Almost as wild a fantasy is that sometime the day will come when our entire population will be entitled as a civil right to the kind of excellent and almost-free care I received at the Walter Reed army hospital. But that is politics, and I suppose a no-no for this space. :)

One advantage in not being put into stasis for a month: I have plenty of time to read. My TBR stack includes over twenty books I've been waiting to get around to, including Chelsea Quinn Yarbro's latest Saint-Germain novel, BORNE IN BLOOD. Lately I've read Linnea Sinclair's GAMES OF COMMAND, the anthology MY BIG FAT SUPERNATURAL HONEYMOON, and Scott Westerfeld's UGLIES and THE LAST DAYS, among others, and reread parts of Jared Diamond's COLLAPSE (about why some societies survive while others crash and vanish). COLLAPSE and Diamond's classic GUNS, GERMS, AND STEEL are superb sources of worldbuilding material.

Tuesday, January 08, 2008

Falling in Love


We call it "falling" in love because to be in love is to be at a lower potential energy state than we are as individuals.

What "falls" is your tension level that holds your psychological defenses up.

When those psychological barriers around your identity "fall" you are able to make contact with another in a deep and (ahem) penetrating way that binds two entities into one.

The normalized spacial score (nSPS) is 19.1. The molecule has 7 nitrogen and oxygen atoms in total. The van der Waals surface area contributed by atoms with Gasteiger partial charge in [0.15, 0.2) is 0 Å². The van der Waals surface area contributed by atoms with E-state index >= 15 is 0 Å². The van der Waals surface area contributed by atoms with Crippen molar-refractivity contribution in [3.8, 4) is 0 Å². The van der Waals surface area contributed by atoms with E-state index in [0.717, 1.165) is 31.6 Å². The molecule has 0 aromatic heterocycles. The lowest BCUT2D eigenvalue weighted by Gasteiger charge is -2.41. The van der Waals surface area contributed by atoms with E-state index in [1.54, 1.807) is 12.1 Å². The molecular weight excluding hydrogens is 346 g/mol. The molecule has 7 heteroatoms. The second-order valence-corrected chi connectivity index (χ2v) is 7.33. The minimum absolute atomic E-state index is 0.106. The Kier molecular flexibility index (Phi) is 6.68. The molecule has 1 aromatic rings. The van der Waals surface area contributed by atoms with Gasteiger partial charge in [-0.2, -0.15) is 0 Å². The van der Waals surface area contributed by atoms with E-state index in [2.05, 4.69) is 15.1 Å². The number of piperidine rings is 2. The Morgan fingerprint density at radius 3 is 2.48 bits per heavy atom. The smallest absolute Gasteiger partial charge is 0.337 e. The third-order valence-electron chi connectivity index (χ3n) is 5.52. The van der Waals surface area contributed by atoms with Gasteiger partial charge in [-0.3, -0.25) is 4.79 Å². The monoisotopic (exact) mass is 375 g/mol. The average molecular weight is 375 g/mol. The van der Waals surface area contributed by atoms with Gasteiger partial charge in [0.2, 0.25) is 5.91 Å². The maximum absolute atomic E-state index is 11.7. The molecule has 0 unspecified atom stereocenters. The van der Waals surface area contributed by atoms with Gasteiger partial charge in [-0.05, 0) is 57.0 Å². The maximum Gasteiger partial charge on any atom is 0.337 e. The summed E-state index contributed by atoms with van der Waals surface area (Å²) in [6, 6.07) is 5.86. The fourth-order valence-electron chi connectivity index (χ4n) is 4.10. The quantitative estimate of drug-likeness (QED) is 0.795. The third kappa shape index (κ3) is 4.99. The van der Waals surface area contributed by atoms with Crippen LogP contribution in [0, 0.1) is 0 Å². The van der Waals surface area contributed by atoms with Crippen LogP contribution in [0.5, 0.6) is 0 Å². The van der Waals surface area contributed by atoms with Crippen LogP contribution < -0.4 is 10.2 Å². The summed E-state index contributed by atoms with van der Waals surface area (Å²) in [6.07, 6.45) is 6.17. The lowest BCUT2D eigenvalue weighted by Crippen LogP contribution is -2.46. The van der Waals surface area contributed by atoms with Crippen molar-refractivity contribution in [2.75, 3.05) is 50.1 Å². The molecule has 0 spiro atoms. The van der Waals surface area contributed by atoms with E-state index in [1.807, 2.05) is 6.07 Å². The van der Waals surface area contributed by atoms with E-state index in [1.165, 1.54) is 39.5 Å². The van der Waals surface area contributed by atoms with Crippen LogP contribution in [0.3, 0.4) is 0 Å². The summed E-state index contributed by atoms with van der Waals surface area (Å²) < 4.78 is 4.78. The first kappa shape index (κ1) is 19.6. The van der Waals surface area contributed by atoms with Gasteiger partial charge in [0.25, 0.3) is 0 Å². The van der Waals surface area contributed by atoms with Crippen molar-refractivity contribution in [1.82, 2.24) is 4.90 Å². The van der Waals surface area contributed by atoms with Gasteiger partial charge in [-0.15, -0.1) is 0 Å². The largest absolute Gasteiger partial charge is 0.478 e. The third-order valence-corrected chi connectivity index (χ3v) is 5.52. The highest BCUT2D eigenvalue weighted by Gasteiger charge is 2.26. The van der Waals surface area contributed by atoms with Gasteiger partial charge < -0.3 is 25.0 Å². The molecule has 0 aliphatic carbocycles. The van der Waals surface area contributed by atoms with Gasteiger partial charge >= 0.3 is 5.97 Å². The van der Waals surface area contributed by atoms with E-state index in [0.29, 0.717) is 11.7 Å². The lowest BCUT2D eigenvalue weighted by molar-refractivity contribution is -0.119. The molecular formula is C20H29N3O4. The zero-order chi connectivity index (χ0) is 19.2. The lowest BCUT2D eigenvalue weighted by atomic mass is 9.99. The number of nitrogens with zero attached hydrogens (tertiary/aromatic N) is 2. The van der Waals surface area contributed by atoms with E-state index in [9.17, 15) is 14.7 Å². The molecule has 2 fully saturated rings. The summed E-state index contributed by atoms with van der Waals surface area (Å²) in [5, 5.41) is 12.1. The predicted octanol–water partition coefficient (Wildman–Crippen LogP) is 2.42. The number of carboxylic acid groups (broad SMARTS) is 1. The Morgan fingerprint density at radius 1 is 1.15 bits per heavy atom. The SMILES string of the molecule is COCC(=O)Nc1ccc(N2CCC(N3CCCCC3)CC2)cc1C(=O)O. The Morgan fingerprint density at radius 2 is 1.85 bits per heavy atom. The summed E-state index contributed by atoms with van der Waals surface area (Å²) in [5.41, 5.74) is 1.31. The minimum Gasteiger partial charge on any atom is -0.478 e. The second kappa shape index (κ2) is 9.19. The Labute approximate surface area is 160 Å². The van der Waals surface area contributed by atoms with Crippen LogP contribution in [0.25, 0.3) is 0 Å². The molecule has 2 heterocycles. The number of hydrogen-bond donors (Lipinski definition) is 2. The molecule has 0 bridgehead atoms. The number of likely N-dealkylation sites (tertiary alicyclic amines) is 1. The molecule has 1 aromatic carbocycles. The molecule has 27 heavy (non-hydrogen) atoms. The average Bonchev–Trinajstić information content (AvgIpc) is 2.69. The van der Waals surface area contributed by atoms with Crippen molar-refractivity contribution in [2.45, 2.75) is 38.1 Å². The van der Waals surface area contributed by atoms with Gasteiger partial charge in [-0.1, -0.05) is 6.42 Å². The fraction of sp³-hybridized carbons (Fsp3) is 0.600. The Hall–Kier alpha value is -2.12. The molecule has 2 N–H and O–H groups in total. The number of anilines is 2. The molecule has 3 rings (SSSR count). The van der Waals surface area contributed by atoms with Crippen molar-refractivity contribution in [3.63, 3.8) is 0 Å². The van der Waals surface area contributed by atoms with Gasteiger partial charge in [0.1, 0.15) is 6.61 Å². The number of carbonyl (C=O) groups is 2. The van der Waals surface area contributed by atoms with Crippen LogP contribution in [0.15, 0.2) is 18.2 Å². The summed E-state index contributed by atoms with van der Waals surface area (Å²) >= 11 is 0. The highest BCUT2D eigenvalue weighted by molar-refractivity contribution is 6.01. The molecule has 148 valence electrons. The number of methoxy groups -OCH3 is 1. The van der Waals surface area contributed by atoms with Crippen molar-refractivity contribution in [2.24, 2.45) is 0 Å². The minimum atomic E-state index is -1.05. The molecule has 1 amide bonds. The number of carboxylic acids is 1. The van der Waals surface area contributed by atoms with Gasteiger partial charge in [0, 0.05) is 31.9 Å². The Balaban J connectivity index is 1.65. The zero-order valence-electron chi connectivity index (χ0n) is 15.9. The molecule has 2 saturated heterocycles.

This is ordinarily signified by a Neptune transit. Neptune is famous for "dissolving" barriers or inhibitions.

Now consider the global political situation.

For a writer there is nothing more explosive dramatically than sex and politics.

Today we live in a world of "security" -- where even your identity can be stolen!

How much harder will it be for someone raised in this world to lower those barriers around identity and be able to really REALLY "fall" into love? (correlate with divorce rates?)

In physics, when two particles combine into an atom or atomic structure, they lose energy.

During the formation, energy is emitted in a packet, a spark, called a "packing fraction". The "packing fraction" is the energy a system does NOT have because it is a system, not individual particles.

It's the same with a couple in love. Together, they are bound by the absense of that packing fraction of energy. (thus a third person hitting that atom can disrupt the bond of the relationship by adding energy to it, blowing it apart).

The well known sensation of "security" that a woman feels in the arms of her strong lover obviously a universal experience, an important signal that you are "falling" in love.

What exactly is "security?"

The word has been so misused today, to apply to unusual search and seizure (having your hair spray confiscated at airline checking "security." )

Today "security" means being constantly on guard against intrusion, theft, and sneak attack.

But "security" is really the sensation of not having to be on guard. The sensation of knowing for certain that there exists NOTHING "out there" that might consider harming you or that would do so by accident.

This high contrast (i.e. conflict) between biological and psychological needs and our constructed civilization is fodder for thousands of romance novels (just as the Regency period is for novels about feminine independence).

Tell me what titles you've read lately that exploit that conundrum -- that "security" means today "on high defense" instead of "undefended."